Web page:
Tomorrow Frankie and her papa are going to Germany. They'll spend a week in Berlin, visiting Grandma Elke and Jörg's childhood friends, and then another week with Jörg's father in Bremen.
On one of Frankie's first days at Mulberry School, she brought in one of her favorite things for show-and-tell: a tiny replica of the Musicians of Bremen statue, along with a book telling the story. The book is originally German, translated into English. The important part of that sentence is that it is a German book, meaning that, although it is ostensibly a children's book, there were puppies being starved to death and eyes being scratched out and ankles slashed and other similarly edifying terrors involved. In other words, German folk tales are like urban legends for kids: scary, but also with some implied lesson. Even if the lesson is only "life sucks, and then some maniac climbs under your car at a gas station and slices your ankle tendons."
Frankie's teacher usually reads the books that the kids bring in for show-and-tell, and I meant to put a post-it note on the book warning Miss Kim about the high gore factor, allowing her to gracefully bow out of a reading. But it was a busy morning, and we were struggling with trying not to freak the hell out about Annika's resumed G.I. bleeds and quickly deteriorating health, and so I forgot.
When I picked Frankie up from school, I asked her about her day. "It was great!" she gushed, as usual. But then her nose wrinkled a little (in disgust? puzzlement?), "Except Miss Kim read my book wrong! She skipped lots of it."
Frankie's love of the Bremen Musicians' tale is somewhat surprising, given that one of Annika's favorite games to play with her sister is "Scare Frankie Until She Cries, Because That Is Totally Hilarious." Maybe I'm a bad parent for saying so, but sometimes it is Totally Hilarious. Like the time Annika found a 4-inch piece of stray yarn and had Frankie screaming in terror because it was "Haunted String."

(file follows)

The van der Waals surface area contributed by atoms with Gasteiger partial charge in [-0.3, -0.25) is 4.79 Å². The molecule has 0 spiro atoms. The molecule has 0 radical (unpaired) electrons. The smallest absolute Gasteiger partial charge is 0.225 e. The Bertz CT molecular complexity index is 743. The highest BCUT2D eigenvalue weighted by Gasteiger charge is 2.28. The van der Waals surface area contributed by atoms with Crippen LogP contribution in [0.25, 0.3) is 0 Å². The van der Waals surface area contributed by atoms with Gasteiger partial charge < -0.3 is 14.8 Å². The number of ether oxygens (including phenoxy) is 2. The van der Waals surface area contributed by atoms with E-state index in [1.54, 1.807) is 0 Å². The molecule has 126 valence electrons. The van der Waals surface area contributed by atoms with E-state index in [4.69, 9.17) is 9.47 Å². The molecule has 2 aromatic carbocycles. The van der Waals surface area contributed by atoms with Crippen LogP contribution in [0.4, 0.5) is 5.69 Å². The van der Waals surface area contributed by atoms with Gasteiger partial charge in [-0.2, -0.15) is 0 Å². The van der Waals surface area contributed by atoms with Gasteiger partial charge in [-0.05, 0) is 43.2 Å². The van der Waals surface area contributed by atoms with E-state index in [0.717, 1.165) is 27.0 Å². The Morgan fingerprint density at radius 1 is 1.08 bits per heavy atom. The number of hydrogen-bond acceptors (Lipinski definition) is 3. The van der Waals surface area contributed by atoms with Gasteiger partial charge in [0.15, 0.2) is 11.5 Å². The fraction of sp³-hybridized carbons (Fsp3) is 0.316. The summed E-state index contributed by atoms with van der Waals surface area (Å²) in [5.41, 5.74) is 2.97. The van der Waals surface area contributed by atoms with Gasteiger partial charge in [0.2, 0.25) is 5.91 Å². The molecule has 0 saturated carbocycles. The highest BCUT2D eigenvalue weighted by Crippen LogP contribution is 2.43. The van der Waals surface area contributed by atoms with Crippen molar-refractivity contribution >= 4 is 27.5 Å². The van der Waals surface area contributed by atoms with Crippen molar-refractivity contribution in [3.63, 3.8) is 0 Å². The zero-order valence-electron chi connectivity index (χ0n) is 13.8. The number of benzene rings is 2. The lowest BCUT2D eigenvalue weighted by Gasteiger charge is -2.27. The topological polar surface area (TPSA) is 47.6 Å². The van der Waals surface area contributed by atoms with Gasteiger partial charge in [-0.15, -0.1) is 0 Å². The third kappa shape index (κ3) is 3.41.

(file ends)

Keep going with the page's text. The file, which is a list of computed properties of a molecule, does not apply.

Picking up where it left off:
It's in my own best interest to keep Annika's FrightFests to a minimum, since I'm the one who has to convince Frankie that there are no stray strings lurking under her bed at night, nor any weird homicidal fruit in the kitchen, and of course (the biggie right now) absolutely no robots anywhere at all (Go here to see why this is the big fear right now, although it is also a fear that makes little Frankie get her groove on. The irresistible urge to dance while simultaneously scared silly only makes the terror more terrifyingly terror-ific.)
In the interest of tear-free bedtimes, I try to intervene when I hear Frankie screaming like the last-standing horror show teen queen during the killer's big, theatrical reveal of her friends' horribly maimed bodies. But, seriously, Germany is not helping me in my struggles to convince Annika that kids' stories should be mostly about rainbows, flowers, and/or sparkly jewels and the fairies, elves, and/or anthropomorphic butterflies who go on non-threatening quests to discover, follow, and/or protect them. Take, for instance, the afternoon I ran upstairs to find Frankie sobbing and wringing her hands like a crazy little Lady MacBeth.
"Frankie! What's wrong?"
"Annika told me a story! And his thumbs were cut off! And there was dripping blood everywhere! And he didn't have any thumbs anymore! And there was so much blood!" [more screams and wailing]
Meanwhile, Annika wanders into the hallway, eyes wide and innocent-looking.
"It's not my fault! It wasn't my story. I was just reading a book to her."
"Annika! We don't have any books with stories about kids getting their fingers cut off!"
But, as it turned out, we did. As a matter of fact, we even had the story in handy board-book format, suitable for teaching even the youngest children the evils of thumb-sucking.
So, Germany, you can send Frankie back to me dressed in a dirndl, humming polkas, and full of outrageously tall cake. But, please, don't tell her any stories about robots.
(Yes, that is a flamingo made out of a fan behind the girls. But that's another story altogether.)